Variety on 'Abandoned'

February 13, 2007 -- Variety reports that 'Abandoned' is part of Filmax' upscale approach to producing horror, as the bottom has fallen out of the direct-to-DVD market in recent months. Here's today's story:

Barcelona mini-major Filmax has sold U.S. rights to Eastern Europe backwoods chiller 'The Abandoned' to Lionsgate unit After Dark Films. Lionsgate has committed to open 'Abandoned' on 1,250 screens in the U.S. Release has been set for Feb. 23, Filmax said.

Shot in Bulgaria but set in Russia, the bleak but polished ghoul thriller follows a Hollywood producer to the deep forest of Russia where she takes ownership of her crumbling family homestead. There she encounters her brother and, more unsettlingly, her own ghost.

Made in English, pic is the feature debut of Nacho Cerda, a Spanish cult short film director, working from a screenplay by Cerda with Karim Hussain and Richard Stanley, both fantasy horror cult helmers.

Lionsgate is a regular distributor of Filmax pics, having taken U.S. rights to a dozen or more titles.

Filmax boasted a sleeper hit in the U.S. when Dimension distributed the Filmax-produced Jaume Balaguero's 'Darkness' for a $22 million total B.O. haul in 2004.

Filmax, Spain's biggest chiller-thriller specialist, has moved upscale as the straight-to-DVD market collapsed in major markets, most notably Japan.

At Berlin, it is showing shoot footage from the latest pic in this production line: Brad Anderson's 'Trans-Siberian,' starring Woody Harrelson, Emily Mortimer and Ben Kingsley.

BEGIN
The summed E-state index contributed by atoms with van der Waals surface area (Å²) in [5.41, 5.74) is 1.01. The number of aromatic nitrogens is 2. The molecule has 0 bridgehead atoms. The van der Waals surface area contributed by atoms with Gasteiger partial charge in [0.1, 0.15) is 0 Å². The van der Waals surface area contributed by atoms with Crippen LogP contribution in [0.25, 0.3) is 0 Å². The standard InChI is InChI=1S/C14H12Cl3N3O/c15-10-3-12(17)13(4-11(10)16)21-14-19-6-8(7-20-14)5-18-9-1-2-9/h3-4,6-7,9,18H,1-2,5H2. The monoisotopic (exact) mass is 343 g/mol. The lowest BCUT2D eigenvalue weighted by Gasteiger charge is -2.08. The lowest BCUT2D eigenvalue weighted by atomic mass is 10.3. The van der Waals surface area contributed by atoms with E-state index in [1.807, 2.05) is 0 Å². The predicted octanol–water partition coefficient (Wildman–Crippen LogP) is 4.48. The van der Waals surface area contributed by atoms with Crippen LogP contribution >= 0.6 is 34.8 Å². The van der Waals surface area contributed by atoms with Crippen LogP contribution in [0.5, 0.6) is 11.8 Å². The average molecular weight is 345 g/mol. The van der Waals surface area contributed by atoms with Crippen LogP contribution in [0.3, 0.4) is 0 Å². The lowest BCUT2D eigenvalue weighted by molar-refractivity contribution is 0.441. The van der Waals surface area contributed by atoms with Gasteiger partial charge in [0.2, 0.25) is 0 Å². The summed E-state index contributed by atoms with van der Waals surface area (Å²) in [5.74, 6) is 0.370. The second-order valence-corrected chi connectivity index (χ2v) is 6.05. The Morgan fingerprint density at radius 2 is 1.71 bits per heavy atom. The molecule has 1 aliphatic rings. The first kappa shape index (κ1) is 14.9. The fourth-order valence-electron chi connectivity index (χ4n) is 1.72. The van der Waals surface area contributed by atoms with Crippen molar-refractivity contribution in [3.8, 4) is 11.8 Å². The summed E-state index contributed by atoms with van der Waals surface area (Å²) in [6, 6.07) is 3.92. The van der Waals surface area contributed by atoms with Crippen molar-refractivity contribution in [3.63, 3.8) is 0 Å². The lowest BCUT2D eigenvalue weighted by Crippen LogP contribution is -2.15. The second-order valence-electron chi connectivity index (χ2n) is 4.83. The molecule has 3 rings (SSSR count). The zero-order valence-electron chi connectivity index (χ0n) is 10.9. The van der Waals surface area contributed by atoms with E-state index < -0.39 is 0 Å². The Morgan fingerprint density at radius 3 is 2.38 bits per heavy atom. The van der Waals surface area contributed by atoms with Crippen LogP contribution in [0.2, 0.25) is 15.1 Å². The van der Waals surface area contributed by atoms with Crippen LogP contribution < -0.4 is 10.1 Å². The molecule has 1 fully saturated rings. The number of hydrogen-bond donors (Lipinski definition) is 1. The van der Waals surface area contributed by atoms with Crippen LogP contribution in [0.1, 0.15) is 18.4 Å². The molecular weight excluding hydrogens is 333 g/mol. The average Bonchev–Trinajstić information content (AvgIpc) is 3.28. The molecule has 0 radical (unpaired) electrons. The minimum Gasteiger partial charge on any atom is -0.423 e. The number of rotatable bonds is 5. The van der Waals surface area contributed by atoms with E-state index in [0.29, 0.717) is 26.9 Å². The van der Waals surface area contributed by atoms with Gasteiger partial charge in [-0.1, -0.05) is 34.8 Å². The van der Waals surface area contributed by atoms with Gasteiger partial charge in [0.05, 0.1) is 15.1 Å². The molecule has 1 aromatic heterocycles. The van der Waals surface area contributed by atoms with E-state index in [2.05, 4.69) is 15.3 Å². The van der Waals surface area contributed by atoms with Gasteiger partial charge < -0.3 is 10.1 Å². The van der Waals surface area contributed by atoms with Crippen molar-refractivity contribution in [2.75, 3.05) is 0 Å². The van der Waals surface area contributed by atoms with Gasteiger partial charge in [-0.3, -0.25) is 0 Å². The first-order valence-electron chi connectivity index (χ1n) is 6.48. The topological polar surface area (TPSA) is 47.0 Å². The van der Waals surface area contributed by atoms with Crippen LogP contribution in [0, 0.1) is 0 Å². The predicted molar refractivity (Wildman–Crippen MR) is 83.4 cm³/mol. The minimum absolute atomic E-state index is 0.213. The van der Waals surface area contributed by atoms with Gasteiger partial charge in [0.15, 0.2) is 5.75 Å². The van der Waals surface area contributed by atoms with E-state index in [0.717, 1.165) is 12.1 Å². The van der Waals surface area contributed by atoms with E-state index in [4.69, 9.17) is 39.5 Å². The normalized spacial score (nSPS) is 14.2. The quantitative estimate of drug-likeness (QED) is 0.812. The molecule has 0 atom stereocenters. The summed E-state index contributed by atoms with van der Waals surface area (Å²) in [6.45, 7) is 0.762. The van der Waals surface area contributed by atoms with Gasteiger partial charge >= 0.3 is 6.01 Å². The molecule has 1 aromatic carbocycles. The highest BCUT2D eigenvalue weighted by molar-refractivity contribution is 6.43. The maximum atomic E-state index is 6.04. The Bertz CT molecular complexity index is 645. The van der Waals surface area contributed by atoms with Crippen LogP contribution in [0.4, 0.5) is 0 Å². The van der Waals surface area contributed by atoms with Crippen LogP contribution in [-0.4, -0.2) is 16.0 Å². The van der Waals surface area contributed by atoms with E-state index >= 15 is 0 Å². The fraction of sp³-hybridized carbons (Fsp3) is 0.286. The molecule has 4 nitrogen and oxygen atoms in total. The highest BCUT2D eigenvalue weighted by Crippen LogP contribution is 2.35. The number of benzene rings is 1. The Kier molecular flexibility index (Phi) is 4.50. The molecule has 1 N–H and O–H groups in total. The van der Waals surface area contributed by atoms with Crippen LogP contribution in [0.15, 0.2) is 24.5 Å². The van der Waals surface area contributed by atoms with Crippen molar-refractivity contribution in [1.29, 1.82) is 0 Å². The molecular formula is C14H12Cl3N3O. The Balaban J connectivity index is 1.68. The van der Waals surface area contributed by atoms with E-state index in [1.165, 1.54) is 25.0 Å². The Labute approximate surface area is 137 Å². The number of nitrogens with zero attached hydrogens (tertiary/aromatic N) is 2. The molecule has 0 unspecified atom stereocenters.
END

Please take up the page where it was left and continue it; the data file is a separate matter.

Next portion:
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'The Abandoned' Hitting Screens This Month

February 11, 2007 -- “The Abandoned,” voted fan favorite at After Dark’s “8 Films to Die For” festival in November 2006, is Nacho Cerdà’s feature film debut. It hits screens Feb. 23. Cerdà, 37, is a Spanish film director best known for his controversial film, "Aftermath” (1994), a sinister, macabre Spanish piece depicting necrophilia which went on to become a cult film worldwide. Known for shooting movies with no dialogue and using classical music to enhance elaborate camera movements, he became interested in filmmaking at an early age, shooting Super 8 and video home movies. After graduating from journalism school in Barcelona, he took film courses at the University of Southern California’s School of Cinematic Arts in Los Angeles. There, he shot his first 16 mm short entitled “The Awakening” (1990). In 1994 he and his partners founded Waken Prods, a production company for which Cerdá directed "Aftermath.” This was followed by his world-acclaimed short “Genesis” (1998) which earned a Goya Nomination for Best Short Film that year and was the winner of more than 17 awards at various festivals, including the Sitges Festival and Montreal’s Fant-Asia Festival. Cerda divides his time between Barcelona and Los Angeles.

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